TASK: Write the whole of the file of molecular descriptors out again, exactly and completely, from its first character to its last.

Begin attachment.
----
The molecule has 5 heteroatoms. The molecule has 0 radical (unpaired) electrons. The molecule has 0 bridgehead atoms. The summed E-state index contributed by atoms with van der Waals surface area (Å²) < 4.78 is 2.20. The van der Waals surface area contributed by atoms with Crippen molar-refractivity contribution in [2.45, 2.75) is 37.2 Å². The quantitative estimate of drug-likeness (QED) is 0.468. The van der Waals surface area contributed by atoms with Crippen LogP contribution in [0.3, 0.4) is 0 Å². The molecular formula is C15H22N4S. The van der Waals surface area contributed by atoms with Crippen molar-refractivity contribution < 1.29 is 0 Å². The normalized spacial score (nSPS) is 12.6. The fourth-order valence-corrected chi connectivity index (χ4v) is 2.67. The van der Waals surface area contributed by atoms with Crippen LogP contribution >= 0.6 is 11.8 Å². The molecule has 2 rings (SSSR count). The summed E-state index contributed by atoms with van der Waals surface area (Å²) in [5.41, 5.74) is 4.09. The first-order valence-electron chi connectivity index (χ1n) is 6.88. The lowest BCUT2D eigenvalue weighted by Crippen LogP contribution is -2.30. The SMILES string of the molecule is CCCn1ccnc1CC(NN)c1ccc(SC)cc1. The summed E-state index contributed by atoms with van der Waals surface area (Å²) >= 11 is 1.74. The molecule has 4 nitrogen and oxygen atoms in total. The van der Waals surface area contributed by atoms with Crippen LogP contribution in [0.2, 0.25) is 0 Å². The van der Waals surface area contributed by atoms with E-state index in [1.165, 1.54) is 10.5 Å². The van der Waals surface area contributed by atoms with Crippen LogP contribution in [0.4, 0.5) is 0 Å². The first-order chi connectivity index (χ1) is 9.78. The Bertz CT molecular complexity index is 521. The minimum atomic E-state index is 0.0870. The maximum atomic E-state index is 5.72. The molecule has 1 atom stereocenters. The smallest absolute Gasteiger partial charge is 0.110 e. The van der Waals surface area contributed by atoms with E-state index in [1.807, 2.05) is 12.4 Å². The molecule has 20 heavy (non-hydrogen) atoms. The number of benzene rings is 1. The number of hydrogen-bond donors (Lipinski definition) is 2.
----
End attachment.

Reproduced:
The molecule has 5 heteroatoms. The molecule has 0 radical (unpaired) electrons. The molecule has 0 bridgehead atoms. The summed E-state index contributed by atoms with van der Waals surface area (Å²) < 4.78 is 2.20. The van der Waals surface area contributed by atoms with Crippen molar-refractivity contribution in [2.45, 2.75) is 37.2 Å². The quantitative estimate of drug-likeness (QED) is 0.468. The van der Waals surface area contributed by atoms with Crippen LogP contribution in [0.3, 0.4) is 0 Å². The molecular formula is C15H22N4S. The van der Waals surface area contributed by atoms with Crippen molar-refractivity contribution < 1.29 is 0 Å². The normalized spacial score (nSPS) is 12.6. The fourth-order valence-corrected chi connectivity index (χ4v) is 2.67. The van der Waals surface area contributed by atoms with Crippen LogP contribution >= 0.6 is 11.8 Å². The molecule has 2 rings (SSSR count). The summed E-state index contributed by atoms with van der Waals surface area (Å²) in [5.41, 5.74) is 4.09. The first-order valence-electron chi connectivity index (χ1n) is 6.88. The lowest BCUT2D eigenvalue weighted by Crippen LogP contribution is -2.30. The SMILES string of the molecule is CCCn1ccnc1CC(NN)c1ccc(SC)cc1. The summed E-state index contributed by atoms with van der Waals surface area (Å²) >= 11 is 1.74. The molecule has 4 nitrogen and oxygen atoms in total. The van der Waals surface area contributed by atoms with Crippen LogP contribution in [0.2, 0.25) is 0 Å². The van der Waals surface area contributed by atoms with E-state index in [1.165, 1.54) is 10.5 Å². The van der Waals surface area contributed by atoms with Crippen LogP contribution in [0.4, 0.5) is 0 Å². The first-order chi connectivity index (χ1) is 9.78. The Bertz CT molecular complexity index is 521. The minimum atomic E-state index is 0.0870. The maximum atomic E-state index is 5.72. The molecule has 1 atom stereocenters. The smallest absolute Gasteiger partial charge is 0.110 e. The van der Waals surface area contributed by atoms with E-state index in [1.807, 2.05) is 12.4 Å². The molecule has 20 heavy (non-hydrogen) atoms. The number of benzene rings is 1. The number of hydrogen-bond donors (Lipinski definition) is 2.